The caveat was almost certainly not one that her prominent male competitors would have contended with. But Friedman — a former film executive turned politician — has made her gender an element of her campaign, frequently noting that she would be the first woman to hold the seat and underscoring the importance of having women in leadership positions “when abortion rights are on the table” during a recent debate.


She has taken a somewhat unorthodox slant in her advertising, highlighting her background as a semiprofessional pool player in a digital ad and a mailer sent to nearly 100,000 households.

Feuer and Portantino, the only two candidates who appear to be advertising on the far more expensive television airwaves as of yet, have taken very different approaches.

Portantino has a poignant 30-second spot that focuses on Mia Tretta, a teenage survivor of the 2019 Saugus High School shooting. Looking directly into the camera, Tretta tells viewers that “lots of politicians sent thoughts and prayers, but Anthony Portantino took action and passed laws to keep guns out of the hands of people who should not have them and banned guns for anyone under 21.”

Jan Wieringa, an undecided voter sitting in the audience at a recent candidate forum, said Portantino’s ad had resonated deeply with her.

“That really made me take notice,” the film producer said of the ad.

Like Portantino, Feuer has also stressed his advocacy on gun control, touting the endorsement of former Rep. Gabby Giffords and his work as a prosecutor tackling gun violence.

Mike Feuer in front of City Hall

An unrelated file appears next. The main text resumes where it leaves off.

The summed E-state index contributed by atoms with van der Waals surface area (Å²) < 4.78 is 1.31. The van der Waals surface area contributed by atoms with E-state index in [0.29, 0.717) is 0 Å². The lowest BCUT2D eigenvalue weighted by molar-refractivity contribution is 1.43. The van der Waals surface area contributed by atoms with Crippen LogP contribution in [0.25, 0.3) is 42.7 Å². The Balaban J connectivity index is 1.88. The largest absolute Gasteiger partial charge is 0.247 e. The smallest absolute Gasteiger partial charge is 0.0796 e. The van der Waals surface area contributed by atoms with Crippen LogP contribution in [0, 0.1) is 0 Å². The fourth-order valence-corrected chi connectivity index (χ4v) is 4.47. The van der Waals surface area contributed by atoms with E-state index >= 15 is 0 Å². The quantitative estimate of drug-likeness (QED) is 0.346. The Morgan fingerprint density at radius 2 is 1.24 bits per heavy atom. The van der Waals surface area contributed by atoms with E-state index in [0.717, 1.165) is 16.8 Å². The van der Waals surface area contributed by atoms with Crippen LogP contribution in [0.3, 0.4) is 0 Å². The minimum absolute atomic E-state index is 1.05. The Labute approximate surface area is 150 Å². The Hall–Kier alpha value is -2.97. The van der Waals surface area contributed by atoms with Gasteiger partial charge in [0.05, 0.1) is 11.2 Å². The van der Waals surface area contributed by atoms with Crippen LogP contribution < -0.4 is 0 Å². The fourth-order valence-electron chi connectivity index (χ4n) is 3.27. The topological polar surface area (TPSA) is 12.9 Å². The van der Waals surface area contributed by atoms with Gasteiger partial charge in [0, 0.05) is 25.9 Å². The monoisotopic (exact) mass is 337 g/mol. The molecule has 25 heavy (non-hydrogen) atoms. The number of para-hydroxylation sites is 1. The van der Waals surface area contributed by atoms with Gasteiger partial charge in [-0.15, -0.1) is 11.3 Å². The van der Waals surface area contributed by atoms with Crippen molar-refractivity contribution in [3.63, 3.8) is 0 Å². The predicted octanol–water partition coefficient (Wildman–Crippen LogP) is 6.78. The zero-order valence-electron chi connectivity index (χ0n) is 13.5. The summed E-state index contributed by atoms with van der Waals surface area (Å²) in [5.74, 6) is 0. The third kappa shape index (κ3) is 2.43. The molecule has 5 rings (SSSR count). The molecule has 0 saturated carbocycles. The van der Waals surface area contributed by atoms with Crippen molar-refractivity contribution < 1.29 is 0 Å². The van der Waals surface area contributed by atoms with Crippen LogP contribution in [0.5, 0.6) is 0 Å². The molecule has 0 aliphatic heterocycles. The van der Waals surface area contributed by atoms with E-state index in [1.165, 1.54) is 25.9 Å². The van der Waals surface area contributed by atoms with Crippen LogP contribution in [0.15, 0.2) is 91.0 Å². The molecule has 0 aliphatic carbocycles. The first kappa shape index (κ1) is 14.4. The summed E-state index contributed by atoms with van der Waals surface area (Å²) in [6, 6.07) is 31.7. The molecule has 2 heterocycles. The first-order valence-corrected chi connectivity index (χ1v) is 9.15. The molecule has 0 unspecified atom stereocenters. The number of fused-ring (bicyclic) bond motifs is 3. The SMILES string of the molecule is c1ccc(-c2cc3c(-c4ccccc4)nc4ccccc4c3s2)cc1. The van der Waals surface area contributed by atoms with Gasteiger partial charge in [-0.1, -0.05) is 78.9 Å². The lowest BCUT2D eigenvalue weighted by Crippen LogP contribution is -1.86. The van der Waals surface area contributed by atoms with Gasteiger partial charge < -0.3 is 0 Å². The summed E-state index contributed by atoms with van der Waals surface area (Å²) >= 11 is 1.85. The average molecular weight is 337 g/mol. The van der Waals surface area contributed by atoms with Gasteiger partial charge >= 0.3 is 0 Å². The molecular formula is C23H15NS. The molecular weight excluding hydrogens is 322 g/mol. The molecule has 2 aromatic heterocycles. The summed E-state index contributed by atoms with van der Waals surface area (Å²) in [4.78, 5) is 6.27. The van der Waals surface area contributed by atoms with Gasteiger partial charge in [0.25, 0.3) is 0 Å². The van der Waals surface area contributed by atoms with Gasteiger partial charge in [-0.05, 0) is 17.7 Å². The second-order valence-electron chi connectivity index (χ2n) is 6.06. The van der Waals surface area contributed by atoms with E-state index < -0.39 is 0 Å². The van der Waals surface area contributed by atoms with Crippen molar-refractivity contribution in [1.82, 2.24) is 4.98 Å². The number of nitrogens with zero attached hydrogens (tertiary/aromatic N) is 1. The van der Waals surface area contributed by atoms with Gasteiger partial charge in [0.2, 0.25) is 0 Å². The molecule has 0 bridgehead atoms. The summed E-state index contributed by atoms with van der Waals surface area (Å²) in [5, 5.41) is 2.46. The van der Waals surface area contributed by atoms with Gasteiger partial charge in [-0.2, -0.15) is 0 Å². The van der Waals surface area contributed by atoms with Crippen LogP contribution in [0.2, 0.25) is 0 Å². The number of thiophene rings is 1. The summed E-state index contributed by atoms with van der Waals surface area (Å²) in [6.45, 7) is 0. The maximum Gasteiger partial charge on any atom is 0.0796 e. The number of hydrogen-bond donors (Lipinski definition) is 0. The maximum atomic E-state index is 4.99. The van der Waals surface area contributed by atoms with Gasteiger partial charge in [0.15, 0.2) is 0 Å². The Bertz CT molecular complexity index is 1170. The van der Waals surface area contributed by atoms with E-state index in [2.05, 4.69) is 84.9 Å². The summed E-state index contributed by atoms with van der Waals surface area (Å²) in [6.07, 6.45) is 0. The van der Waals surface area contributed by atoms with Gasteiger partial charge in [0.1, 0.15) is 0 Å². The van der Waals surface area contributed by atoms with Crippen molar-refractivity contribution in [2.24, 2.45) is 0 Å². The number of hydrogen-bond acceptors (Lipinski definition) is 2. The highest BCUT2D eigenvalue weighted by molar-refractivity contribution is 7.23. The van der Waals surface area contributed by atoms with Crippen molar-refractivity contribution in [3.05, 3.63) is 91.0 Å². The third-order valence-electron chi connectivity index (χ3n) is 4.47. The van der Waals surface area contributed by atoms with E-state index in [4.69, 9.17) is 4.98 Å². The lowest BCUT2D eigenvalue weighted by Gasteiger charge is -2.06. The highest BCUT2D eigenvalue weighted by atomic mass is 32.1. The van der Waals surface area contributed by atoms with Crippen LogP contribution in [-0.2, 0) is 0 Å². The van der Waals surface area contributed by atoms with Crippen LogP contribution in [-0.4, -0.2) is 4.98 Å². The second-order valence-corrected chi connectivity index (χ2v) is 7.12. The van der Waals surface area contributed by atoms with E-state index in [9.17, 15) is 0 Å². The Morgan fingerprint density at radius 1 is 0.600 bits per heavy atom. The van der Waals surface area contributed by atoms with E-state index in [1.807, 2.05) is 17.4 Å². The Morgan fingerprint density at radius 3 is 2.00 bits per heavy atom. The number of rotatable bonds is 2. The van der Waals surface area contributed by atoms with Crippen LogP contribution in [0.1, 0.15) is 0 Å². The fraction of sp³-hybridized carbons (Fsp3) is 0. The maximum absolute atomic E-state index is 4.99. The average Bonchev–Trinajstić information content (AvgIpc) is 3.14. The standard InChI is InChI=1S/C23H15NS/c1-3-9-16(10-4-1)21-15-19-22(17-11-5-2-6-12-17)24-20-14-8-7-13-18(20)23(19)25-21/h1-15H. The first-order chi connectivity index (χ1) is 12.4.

Then-City Atty. and mayoral candidate Mike Feuer at a press conference in front of L.A. City Hall in November 2021.
(Francine Orr / Los Angeles Times)

Feuer appears most eager to publicly cast himself in a Schiff-ian mold, emphasizing his own prior battles with President Trump as city attorney. He has made defending democracy a central theme of his campaign, characterizing himself as “the only candidate in this race to have fought authoritarianism and stood up for democracy.”

Feuer received a major boost from his former competitor, Los Angeles Mayor Karen Bass, who endorsed him early in the race and recorded an ad singing his praises on domestic violence and elder abuse protections, Trump fights and other advocacy. Feuer dropped out of the 2022 mayoral race weeks before the primary to endorse Bass.


Melvoin — who, at 38, is a generation younger than the other elected officials — has put generational change at the forefront of his campaign. His own 30-second campaign spot, which is running digitally and on streaming platforms, pairs him opposite a middle-aged actor playing a bland career politician “running for Congress because that’s what career politicians do.”

Schiff has yet to endorse in the crowded primary and is unlikely to do so given his own competitive battle for Senate.